I just read a scathing critique of the lack of copyright protection for industrial designers: Australian journalist Joe Aston's "Industrial designers deserve [the] same copyright treatment as Hollywood." In it, self-professed design-lover Aston sounds extremely pissed off, takes shots at both America and Asia, and makes some points you've heard before, some you haven't:
How is it a gross moral and commercial trangression to download a film or an album from a file sharer, denying the filmmaker or songwriter rightful compensation for their work, yet the purchase of a blatant rip-off of a designer's original chair or table or lamp is a misdeed we sanction?
I'd argue that Hollywood studios have put systems in place to detect illegal downloads, and that these systems can be operated by people sitting at computers. Spotting and tracking knock-off furniture, in contrast, must be performed by people in the field doing physical inspections. If the knock-off furniture is coming in from overseas, ports make good choke points to deploy them, as Norway has shown; but how do you catch domestic pirates?
Aston's take on the "design should be for the masses" argument:
Proponents of ripped-off furniture argue that good design should be accessible to the masses. But there's a clear difference between accessible style and stolen style. Which is why a developed economy prohibits High Street shops from selling fake Louis Vuitton luggage. Leave that to Thailand and Indonesia. Otherwise, what other possessions should people have a right to that they can't afford? A Porsche? Bang & Olufsen TVs?
That seems like a bit of a stretch to me, but I'll let him have that one. Here's the bit I found most interesting:
There is plenty of good, affordable and original furniture available today – and regulating against fakes would only ensure there is more still, to satisfy that transferred demand. It might be Eames and Philippe Starck and Hans Wegner who're copied, but it's the young designers whose work the fake market devalues.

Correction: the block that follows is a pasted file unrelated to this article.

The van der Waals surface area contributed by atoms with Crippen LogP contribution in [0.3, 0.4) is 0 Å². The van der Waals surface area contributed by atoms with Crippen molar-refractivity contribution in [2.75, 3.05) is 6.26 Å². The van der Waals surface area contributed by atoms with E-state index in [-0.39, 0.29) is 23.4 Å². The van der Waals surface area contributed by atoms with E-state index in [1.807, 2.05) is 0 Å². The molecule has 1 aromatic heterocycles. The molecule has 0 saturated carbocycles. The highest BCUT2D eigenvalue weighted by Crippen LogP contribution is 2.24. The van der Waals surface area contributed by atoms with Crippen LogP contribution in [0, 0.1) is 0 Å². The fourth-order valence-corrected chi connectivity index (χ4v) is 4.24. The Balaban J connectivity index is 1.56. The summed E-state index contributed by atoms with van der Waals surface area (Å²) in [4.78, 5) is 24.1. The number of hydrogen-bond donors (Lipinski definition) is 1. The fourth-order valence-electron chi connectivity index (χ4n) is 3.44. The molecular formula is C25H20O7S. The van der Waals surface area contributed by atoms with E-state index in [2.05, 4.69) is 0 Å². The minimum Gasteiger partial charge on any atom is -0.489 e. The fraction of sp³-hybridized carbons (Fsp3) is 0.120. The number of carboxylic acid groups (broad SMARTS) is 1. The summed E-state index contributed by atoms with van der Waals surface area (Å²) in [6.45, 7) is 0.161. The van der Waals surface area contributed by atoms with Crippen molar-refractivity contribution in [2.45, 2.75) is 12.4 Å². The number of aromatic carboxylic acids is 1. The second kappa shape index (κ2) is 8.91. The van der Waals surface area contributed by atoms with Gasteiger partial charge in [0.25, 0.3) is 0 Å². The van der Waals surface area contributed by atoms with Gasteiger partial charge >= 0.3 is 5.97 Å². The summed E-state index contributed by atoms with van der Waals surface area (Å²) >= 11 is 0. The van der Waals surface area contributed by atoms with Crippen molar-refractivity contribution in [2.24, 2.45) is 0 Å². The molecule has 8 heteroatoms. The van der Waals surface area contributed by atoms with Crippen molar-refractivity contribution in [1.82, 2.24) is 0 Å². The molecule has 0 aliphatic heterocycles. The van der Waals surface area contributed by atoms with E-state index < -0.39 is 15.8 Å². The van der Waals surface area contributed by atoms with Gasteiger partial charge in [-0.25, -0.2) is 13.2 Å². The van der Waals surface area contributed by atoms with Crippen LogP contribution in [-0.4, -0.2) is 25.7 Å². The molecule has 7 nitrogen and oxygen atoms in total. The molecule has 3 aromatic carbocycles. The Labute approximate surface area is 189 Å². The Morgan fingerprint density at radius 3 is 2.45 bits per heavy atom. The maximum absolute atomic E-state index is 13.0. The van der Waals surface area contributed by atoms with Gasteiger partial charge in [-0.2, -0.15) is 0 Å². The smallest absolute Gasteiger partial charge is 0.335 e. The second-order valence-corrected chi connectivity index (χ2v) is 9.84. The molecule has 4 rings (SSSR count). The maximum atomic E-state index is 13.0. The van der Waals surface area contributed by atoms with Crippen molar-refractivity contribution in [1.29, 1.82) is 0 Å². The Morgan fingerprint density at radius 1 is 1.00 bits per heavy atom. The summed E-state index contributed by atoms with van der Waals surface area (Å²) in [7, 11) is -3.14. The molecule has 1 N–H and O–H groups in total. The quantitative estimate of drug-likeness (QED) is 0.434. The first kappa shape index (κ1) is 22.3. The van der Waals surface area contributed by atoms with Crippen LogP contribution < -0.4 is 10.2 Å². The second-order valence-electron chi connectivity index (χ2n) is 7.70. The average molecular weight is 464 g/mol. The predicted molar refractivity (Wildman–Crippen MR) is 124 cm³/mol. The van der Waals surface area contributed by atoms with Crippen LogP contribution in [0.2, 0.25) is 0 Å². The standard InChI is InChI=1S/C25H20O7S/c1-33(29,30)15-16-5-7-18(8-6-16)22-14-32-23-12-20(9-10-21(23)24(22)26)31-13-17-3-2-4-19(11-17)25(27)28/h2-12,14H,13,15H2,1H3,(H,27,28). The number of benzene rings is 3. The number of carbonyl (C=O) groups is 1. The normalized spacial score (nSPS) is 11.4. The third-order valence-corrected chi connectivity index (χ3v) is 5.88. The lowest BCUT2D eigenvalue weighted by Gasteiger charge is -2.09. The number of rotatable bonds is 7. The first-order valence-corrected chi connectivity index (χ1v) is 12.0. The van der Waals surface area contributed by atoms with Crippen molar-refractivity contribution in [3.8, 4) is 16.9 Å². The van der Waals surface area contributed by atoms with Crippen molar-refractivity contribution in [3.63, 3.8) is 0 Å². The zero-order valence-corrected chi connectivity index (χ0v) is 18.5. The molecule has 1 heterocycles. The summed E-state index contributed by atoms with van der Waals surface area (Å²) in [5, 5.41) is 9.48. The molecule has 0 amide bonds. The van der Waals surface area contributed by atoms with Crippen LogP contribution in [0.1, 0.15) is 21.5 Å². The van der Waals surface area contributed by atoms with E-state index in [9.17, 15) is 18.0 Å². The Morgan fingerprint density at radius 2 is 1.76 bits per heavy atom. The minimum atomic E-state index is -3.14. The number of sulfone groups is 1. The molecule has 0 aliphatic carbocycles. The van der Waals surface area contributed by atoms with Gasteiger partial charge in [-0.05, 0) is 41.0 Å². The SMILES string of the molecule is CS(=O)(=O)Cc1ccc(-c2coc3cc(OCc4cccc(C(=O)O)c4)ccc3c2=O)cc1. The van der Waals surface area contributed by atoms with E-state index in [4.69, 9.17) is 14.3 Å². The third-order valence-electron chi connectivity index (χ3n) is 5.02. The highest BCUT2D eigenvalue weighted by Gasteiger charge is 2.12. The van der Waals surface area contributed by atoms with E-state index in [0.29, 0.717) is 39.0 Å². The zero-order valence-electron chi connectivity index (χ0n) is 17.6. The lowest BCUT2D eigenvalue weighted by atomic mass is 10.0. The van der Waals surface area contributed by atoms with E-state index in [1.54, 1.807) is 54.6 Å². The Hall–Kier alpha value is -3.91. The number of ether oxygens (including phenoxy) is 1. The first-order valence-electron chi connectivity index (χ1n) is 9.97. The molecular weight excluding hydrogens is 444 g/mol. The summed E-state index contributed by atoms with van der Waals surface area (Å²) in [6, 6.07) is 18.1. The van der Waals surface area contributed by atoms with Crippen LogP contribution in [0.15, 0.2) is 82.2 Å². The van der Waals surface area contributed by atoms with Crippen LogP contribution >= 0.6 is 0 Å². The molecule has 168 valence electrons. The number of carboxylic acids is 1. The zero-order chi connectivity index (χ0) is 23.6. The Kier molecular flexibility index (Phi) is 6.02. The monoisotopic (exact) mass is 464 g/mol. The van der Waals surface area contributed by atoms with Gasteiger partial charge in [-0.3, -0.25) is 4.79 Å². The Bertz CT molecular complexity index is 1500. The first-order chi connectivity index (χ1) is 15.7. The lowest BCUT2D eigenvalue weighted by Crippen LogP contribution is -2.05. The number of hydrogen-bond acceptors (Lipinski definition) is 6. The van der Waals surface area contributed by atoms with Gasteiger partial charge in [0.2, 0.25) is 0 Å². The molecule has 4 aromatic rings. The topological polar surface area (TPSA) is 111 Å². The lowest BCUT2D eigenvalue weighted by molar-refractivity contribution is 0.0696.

"Replicas", as is their Orwellian descriptor (it's like referring to "rape" as "sex"), also devalue the classics, so in fact do not make good design accessible. They do precisely the opposite.
They kill it. Take Ludwig Mies van der Rohe's 1929 Barcelona chair. It's beautiful. But given the proliferation of fakes in corporate lobbies, and bogan homes, it's now untouchable for anyone serious about architecture, art or design. Which is a travesty.
Our market is flooded with product – like Eames by Aldi – that breaks and scratches and falls apart and, basically, looks like shit. Thus in the mind of the next generation of consumers, what was once a classic feat of creativity and craftsmanship is now a piece of shit.
I thought he went a bit too far with the "rape" analogy—you can tell the man is angry—but I can't argue with his point about the Barcelona chair. When you see it, or LC2 knockoffs, everywhere, the design seems less special, does it not? Is that a good thing or a bad thing?
What do you think of his points, and should good design be for the masses? If so, at what cost? Also: Do you think van der Rohe and Le Corbusier would be elated, or disgusted, to see their designs so widely "distributed?"